Book Review: The Kindness of Strangers

Kindness of strangers book cover

I knew that traveling solo for the first time would open up opportunities to meet new people but I also knew there would be moments of alone time and Lonely Planet’s The Kindness of Strangers was the perfect companion in those instances. The anthology is edited by much loved travel writer Don George and features essays from greats such as Rolf Potts, Pico Iyer, and Tim Cahill but also features new and talented writers like Fran Palumbo, Sarah Levin, and Laurie McAndish King.

No matter the resume of the writer, each of their unique stories remind travelers that there are many good people in this world, especially when things turn sour. Douglas Cruickshank lost all of his money in a British cab, but before he knew it a fellow drinker at a pub knew the cabbie and tracked down the cabbie’s family to get the money back. Amanda Jones decided to take an evening stroll in the Sahara only to become lost in the pitch black night. She came across a Wodaabe tribesman and despite the fact that they had no common language between them and significant cultural differences, he guided her safely back to her camp.

We shouldn’t be deterred by these incidents in our quest for travel because they are few and far between. However, it is nice to know that someone will come into your life when you really need him or her and their small but significant gesture of kindness can make a world of difference.

While I fortunately did not experience any mishaps on my solo journey, I had friends and strangers alike show me kindness that were ever more apparent since I was reading The Kindness of Strangers at the time. In Copenhagen, my cousin’s boyfriend, who I had never met before, rearranged his work schedule to come into town and walk me around all day showing me the sites.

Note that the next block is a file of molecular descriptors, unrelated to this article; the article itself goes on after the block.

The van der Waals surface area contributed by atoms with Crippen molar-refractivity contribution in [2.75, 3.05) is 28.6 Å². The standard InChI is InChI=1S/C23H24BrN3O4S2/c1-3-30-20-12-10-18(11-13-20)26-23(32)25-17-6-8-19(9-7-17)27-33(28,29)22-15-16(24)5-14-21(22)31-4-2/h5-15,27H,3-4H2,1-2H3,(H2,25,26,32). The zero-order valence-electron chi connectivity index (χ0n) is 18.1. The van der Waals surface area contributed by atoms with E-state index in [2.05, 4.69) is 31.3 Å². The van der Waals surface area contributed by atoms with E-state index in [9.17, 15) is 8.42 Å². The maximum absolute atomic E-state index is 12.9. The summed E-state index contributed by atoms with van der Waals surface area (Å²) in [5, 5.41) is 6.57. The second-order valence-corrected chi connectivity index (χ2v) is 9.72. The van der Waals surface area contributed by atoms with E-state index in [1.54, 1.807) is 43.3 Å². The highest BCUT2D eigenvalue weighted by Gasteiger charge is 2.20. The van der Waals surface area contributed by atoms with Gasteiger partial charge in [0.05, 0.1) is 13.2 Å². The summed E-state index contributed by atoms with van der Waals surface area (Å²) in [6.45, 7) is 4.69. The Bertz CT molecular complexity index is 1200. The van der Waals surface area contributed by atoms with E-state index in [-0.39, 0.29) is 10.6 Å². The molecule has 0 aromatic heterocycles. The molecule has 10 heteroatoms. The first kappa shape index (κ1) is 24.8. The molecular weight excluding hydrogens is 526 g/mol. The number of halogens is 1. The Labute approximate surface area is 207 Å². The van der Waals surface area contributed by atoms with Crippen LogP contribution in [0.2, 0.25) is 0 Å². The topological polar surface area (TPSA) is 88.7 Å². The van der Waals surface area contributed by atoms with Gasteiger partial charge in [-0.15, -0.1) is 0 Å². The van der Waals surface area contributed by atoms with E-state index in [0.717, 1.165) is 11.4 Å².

And in Stockholm, a group of Swedes were staying at my hostel for a ladies weekend and offered me a glass of champagne and to join in their “Cheers” after I had come back from a long day of walking around the city. Just minutes before the drinks, I read the following passage in The Kindness of Strangers that made me appreciate the seemingly insignificant moment with the ladies even more. I think it sums up the important message of this wonderful book:

“Here’s what I love about travel. Strangers get a chance to amaze you. Sometimes a simple day can bring a blooming surprise, a simple kindness that opens a chink in the brittle shell of your heart and makes you a different person when you go to sleep – more tender, less jaded – than the one you were when you woke up.”

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